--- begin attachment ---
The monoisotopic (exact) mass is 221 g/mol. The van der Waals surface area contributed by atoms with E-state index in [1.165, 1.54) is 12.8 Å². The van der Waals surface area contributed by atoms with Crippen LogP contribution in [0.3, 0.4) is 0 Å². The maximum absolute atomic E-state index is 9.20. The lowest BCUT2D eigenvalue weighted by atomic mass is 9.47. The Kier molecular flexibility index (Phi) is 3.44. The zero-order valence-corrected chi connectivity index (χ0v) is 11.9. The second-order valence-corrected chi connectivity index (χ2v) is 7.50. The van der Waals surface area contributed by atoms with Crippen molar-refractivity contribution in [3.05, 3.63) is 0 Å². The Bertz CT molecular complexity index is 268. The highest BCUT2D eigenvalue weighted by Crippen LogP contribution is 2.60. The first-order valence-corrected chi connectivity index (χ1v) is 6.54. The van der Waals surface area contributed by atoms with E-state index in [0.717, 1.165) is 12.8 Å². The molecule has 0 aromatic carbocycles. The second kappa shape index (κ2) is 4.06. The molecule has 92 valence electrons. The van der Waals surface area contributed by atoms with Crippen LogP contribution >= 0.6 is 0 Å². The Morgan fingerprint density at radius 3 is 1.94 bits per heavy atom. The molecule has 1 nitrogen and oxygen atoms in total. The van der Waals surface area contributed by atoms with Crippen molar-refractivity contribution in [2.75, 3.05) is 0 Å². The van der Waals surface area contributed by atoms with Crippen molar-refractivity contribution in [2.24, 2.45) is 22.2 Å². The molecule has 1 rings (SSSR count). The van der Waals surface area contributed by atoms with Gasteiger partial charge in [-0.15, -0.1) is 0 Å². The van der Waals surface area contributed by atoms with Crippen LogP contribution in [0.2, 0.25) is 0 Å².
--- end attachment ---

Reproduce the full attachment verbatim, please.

The monoisotopic (exact) mass is 221 g/mol. The van der Waals surface area contributed by atoms with E-state index in [1.165, 1.54) is 12.8 Å². The van der Waals surface area contributed by atoms with Crippen LogP contribution in [0.3, 0.4) is 0 Å². The maximum absolute atomic E-state index is 9.20. The lowest BCUT2D eigenvalue weighted by atomic mass is 9.47. The Kier molecular flexibility index (Phi) is 3.44. The zero-order valence-corrected chi connectivity index (χ0v) is 11.9. The second-order valence-corrected chi connectivity index (χ2v) is 7.50. The van der Waals surface area contributed by atoms with Crippen molar-refractivity contribution in [3.05, 3.63) is 0 Å². The Bertz CT molecular complexity index is 268. The highest BCUT2D eigenvalue weighted by Crippen LogP contribution is 2.60. The first-order valence-corrected chi connectivity index (χ1v) is 6.54. The van der Waals surface area contributed by atoms with E-state index in [0.717, 1.165) is 12.8 Å². The molecule has 0 aromatic carbocycles. The second kappa shape index (κ2) is 4.06. The molecule has 92 valence electrons. The van der Waals surface area contributed by atoms with Crippen LogP contribution >= 0.6 is 0 Å². The Morgan fingerprint density at radius 3 is 1.94 bits per heavy atom. The molecule has 1 nitrogen and oxygen atoms in total. The van der Waals surface area contributed by atoms with Crippen molar-refractivity contribution in [2.75, 3.05) is 0 Å². The van der Waals surface area contributed by atoms with Crippen molar-refractivity contribution in [2.24, 2.45) is 22.2 Å². The molecule has 1 rings (SSSR count). The van der Waals surface area contributed by atoms with Gasteiger partial charge in [-0.15, -0.1) is 0 Å². The van der Waals surface area contributed by atoms with Crippen LogP contribution in [0.2, 0.25) is 0 Å².